Strange and colourful clouds, known as mother-of-pearl clouds have been caught on camera high in the Norwegian sky. Photographer Fredrik Broms shared an image of a very rare cloud formation known as “nacre” that was seen in Norway
The coloured cloud derives its name from the interior of a pearl oyster shell and is caused by ice crystals in the stratosphere. They form at extremely cold temperatures, below -77°C, and can damage Earth’s ozone layer.
The Twitter user wrote “The most beautiful clouds on Earth just made an appearance over Norway. Polar stratospheric clouds are very rare. Normally the stratosphere has no clouds at all. PSCs form when the temperature in the Arctic stratosphere drops to a staggeringly low -85 C.”
“I’ve been keeping an eye out for Polar Stratospheric Clouds (PSCs) all winter,” Broms told spaceweather.com. “This morning, I caught a split-second glimpse of some really colorful PSCs, and within an hour another gap in the storm clouds revealed a bigger display.”
Polar stratospheric clouds are rare. Earth’s stratosphere is very dry and normally cloudless. PSCs form when the temperature in the Arctic stratosphere drops to a staggeringly low -85 C. Then, and only then, widely spaced water molecules can begin to coalesce into tiny ice crystals. High-altitude sunlight shining through the crystals creates intense iridescent colours that often resemble auroras.
These clouds occur between 49,000 and 82,000 feet in elevation, in the stratosphere layer of the atmosphere above the Earth’s poles, where very few clouds usually form due to a lack of moisture.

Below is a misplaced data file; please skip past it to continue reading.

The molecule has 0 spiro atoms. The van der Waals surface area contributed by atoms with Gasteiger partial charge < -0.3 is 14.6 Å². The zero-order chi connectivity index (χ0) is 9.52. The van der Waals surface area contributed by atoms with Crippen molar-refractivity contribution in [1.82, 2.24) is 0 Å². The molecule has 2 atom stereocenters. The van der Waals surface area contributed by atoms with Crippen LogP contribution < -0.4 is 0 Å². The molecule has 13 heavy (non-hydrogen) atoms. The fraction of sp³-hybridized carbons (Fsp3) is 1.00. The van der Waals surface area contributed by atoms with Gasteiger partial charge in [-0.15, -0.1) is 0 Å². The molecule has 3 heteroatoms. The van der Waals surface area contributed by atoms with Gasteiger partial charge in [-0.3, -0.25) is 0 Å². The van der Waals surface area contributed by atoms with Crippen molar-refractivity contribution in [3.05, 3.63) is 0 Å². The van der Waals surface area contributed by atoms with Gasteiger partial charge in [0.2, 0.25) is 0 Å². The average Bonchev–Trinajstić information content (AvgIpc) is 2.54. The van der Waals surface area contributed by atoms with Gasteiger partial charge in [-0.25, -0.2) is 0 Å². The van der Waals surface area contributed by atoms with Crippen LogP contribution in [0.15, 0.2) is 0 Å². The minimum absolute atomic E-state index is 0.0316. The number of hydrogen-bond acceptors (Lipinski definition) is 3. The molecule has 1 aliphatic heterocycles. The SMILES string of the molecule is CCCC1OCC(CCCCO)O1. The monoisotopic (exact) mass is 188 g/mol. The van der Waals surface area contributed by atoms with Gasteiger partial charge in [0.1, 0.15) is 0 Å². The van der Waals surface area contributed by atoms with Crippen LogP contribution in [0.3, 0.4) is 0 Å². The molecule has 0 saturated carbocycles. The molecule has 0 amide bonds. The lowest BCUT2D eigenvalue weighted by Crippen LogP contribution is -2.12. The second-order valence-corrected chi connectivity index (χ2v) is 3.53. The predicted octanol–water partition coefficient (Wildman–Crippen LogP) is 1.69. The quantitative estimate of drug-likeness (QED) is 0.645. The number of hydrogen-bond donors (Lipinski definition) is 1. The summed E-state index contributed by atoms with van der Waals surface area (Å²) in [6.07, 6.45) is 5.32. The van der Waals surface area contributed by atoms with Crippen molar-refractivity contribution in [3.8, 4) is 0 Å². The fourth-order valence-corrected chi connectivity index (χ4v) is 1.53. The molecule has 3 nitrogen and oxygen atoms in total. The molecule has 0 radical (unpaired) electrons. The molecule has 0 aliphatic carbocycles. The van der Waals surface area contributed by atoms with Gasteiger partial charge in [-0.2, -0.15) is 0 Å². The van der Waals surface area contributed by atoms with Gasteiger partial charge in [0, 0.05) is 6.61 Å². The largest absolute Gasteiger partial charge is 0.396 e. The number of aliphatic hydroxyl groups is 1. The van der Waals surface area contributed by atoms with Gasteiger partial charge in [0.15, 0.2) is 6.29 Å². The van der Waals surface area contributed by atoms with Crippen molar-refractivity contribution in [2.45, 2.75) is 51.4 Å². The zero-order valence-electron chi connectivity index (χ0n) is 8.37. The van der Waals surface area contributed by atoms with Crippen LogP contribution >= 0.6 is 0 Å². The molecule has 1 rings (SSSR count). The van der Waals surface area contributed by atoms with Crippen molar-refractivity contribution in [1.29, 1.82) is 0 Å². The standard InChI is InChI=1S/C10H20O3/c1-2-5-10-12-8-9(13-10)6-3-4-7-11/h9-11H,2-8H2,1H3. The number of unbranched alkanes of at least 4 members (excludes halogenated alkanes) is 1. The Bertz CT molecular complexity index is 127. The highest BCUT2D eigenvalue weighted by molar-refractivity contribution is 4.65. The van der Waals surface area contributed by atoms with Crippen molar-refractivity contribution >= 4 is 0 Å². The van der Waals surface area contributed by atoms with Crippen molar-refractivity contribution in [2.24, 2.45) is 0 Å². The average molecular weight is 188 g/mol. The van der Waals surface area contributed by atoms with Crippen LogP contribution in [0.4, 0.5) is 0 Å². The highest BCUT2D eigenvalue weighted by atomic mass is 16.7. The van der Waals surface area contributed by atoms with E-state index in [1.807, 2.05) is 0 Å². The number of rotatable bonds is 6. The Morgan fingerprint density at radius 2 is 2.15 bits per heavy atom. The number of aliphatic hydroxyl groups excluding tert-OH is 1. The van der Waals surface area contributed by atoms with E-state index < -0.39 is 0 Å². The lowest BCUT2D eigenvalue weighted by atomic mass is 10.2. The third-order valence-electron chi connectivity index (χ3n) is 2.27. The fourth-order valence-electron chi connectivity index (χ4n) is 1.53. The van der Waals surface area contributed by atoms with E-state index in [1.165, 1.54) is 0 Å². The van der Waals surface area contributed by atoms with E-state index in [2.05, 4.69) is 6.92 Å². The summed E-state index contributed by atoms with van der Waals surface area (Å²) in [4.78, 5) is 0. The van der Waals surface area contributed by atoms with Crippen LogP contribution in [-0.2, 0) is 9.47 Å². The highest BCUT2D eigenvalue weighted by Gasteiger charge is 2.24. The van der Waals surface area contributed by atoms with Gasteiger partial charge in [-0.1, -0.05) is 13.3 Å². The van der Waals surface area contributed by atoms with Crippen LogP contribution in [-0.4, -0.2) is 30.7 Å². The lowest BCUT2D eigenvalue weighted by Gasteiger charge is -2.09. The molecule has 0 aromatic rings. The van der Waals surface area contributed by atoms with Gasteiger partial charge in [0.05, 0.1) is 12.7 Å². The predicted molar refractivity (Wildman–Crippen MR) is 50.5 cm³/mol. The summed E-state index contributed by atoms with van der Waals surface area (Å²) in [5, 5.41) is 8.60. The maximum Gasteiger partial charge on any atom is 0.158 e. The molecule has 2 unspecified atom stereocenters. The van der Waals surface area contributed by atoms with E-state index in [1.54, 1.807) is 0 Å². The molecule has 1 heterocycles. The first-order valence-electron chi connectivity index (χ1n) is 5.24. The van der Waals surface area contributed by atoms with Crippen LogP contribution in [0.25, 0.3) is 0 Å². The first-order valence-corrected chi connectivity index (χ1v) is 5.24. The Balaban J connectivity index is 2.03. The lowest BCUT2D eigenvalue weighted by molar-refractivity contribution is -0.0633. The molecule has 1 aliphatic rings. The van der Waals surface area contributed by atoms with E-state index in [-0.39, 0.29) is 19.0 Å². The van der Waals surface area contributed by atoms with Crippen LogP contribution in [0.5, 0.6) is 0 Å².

What is mother-of-pearl clouds?
Nacreous clouds (also known as mother-of-pearl) are polar stratospheric clouds found high in the stratosphere moments after sunset in regions near or on the Arctic Circle. This rare weather phenomenon, mostly confined to the polar regions, is identified by its unique display of iridescent colours and patterns.
Why are they called mother-of-pearl clouds?
The word “nacar” in nacreous clouds is derived from the word “nacar”. Mother-of-pearl is the substance responsible for the iridescent rainbow and pastel colors are known as “nacre” found in certain mollusk shells.
In jewellery, a pearl begins to form in a mollusk shell as mother-of-pearl begins to accumulate around a small particle like a grain of sand. As the pearl grows, the inside of the shell also becomes covered with mother-of-pearl.
The unique iridescent colours of the undercoat covered with this substance closely resemble pearlescent clouds. Hence the later denomination of the meteorological phenomenon is “clouds of mother-of-pearl”.